Diabetes is a prevalent disease. However, it can still take many by surprise, and leave them struggling to pay medical bills.
With the complexities of the condition and the wide range of costs involved with treatment, having a financing plan is necessary. Health insurance is obviously one of the primary methods of assistance. But not everyone has the adequate coverage to cover
the costs – let alone the out-of-pocket cash to put on the counter every time out.
Opening a savings account, particularly one with high interest, could be a worthwhile investment toward consistently managing the disease today and into the future.
Diabetes at a glance
Type 1 Diabetes
A condition that keeps the body from producing enough insulin. Insulin shots are used to control blood glucose levels. Most diagnosis occur among children and young adults, which is why it is also referred to as juvenile diabetes.
Type 2 Diabetes
The most common form of the condition where the body doesn’t properly use insulin to convert sugar, starches and other food into energy.
Occurs when women experience high blood glucose levels during pregnancy. It’s usually easily managed and goes away after pregnancy.
When blood glucose levels are higher than normal, but not high enough to be diagnosed as Type 2 diabetes. A large number of Americans are living with prediabetes (1 out of 3 adults). But taking early action to manage glucose levels can prevent diabetes from forming.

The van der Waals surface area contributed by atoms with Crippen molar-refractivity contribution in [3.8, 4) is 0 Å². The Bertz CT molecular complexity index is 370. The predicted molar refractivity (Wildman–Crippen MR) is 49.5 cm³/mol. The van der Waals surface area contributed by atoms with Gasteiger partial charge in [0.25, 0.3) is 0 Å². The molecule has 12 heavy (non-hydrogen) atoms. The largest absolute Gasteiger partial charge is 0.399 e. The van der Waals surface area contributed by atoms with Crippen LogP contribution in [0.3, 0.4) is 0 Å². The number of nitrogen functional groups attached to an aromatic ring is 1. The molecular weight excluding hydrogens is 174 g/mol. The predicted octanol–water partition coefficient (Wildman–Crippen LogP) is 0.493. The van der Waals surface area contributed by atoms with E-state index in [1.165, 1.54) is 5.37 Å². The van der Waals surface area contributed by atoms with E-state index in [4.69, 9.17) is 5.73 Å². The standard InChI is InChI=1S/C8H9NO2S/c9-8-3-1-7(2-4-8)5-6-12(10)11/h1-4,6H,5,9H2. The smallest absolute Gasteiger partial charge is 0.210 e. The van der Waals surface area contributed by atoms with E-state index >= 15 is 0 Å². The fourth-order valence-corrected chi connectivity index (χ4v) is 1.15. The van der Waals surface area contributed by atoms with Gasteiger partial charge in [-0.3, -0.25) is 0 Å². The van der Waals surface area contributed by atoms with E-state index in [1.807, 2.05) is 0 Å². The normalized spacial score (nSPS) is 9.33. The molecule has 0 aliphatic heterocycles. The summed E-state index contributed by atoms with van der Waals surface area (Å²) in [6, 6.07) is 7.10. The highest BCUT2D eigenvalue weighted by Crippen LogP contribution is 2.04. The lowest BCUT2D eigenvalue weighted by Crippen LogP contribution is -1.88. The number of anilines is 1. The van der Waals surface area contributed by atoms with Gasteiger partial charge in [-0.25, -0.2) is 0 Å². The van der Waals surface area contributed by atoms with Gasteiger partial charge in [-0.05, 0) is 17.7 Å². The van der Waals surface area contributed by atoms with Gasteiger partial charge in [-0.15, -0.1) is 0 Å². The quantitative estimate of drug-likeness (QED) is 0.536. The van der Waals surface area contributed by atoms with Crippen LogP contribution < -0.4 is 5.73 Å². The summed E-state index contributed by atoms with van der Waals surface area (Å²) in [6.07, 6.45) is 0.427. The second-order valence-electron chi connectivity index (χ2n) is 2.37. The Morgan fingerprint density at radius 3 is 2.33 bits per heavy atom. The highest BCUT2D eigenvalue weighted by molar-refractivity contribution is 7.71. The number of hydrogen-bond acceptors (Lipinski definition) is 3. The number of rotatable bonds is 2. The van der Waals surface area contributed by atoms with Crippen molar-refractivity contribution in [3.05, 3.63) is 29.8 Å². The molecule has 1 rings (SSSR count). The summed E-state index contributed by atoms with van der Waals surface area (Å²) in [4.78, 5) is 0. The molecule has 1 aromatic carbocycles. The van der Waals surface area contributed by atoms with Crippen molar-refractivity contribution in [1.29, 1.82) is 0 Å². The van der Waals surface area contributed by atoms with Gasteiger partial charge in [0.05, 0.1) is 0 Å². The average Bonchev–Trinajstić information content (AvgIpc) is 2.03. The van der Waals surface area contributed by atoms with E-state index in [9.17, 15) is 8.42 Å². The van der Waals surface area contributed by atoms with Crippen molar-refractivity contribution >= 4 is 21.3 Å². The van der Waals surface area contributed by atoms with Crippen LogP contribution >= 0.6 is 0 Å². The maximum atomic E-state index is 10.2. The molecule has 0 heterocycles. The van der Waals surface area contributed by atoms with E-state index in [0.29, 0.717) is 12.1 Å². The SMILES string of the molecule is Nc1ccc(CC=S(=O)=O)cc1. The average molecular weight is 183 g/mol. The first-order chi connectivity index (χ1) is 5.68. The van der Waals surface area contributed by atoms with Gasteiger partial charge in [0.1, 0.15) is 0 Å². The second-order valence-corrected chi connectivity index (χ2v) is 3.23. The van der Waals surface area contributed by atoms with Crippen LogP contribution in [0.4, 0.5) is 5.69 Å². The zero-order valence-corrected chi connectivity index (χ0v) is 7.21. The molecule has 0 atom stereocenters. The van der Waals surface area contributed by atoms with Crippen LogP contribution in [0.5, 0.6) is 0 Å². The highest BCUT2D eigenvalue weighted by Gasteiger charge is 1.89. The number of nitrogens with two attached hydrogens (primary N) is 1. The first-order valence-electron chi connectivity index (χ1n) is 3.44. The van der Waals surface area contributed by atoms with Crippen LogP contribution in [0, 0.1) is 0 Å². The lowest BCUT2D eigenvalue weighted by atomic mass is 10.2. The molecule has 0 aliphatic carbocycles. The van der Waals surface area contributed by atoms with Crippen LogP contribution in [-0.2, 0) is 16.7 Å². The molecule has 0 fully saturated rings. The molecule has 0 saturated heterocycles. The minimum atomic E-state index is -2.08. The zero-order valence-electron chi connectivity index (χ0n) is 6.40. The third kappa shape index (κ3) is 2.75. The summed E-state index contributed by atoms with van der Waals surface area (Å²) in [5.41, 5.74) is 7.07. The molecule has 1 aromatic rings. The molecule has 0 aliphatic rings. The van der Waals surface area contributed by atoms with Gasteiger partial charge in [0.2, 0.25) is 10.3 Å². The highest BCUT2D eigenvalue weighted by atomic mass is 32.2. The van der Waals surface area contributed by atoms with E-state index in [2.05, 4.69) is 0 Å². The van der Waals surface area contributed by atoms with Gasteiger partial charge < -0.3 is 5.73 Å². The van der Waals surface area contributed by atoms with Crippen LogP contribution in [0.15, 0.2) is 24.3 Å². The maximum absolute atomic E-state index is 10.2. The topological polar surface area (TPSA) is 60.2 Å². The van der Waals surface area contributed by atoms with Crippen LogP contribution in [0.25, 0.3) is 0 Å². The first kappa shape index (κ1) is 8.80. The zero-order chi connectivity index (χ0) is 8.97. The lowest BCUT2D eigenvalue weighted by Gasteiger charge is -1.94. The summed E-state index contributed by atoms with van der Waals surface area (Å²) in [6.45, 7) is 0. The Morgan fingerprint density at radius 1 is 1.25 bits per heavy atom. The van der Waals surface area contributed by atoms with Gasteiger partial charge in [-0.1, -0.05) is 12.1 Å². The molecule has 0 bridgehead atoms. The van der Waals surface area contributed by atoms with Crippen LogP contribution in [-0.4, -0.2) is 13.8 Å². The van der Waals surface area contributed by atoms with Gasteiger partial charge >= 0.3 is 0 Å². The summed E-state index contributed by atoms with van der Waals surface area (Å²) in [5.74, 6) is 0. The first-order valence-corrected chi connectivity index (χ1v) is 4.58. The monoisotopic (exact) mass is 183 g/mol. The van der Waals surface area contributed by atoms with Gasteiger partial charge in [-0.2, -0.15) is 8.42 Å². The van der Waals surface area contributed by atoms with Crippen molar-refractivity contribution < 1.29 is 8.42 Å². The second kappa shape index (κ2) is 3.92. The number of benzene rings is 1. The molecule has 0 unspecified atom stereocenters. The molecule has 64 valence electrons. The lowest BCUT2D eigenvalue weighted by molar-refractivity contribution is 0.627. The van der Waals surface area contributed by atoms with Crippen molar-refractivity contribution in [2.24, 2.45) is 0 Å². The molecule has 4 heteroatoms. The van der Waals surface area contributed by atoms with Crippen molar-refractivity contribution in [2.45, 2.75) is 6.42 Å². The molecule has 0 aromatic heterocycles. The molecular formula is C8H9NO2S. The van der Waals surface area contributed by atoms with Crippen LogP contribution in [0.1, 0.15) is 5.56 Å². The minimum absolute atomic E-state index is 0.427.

People who have diabetes are at higher risk of developing the following health conditions:
Loss of lower appendages (toes, feet, or legs)
Keep in mind – these conditions occur in the case of severe complications with the disease. With consistent attention to diet and other medical treatments (like most living with type 1 or type 2 diabetes undergo), these conditions are avoidable.
Diabetes by the numbers
According to a recent report from the Centers for Disease Control and Prevention (CDC), more than 100 million U.S. adults are now living with diabetes or prediabetes. Of that, only 12% were aware that they had it. And with approximately 1.5 million new cases being diagnosed every year, the need for education and financial support is clear.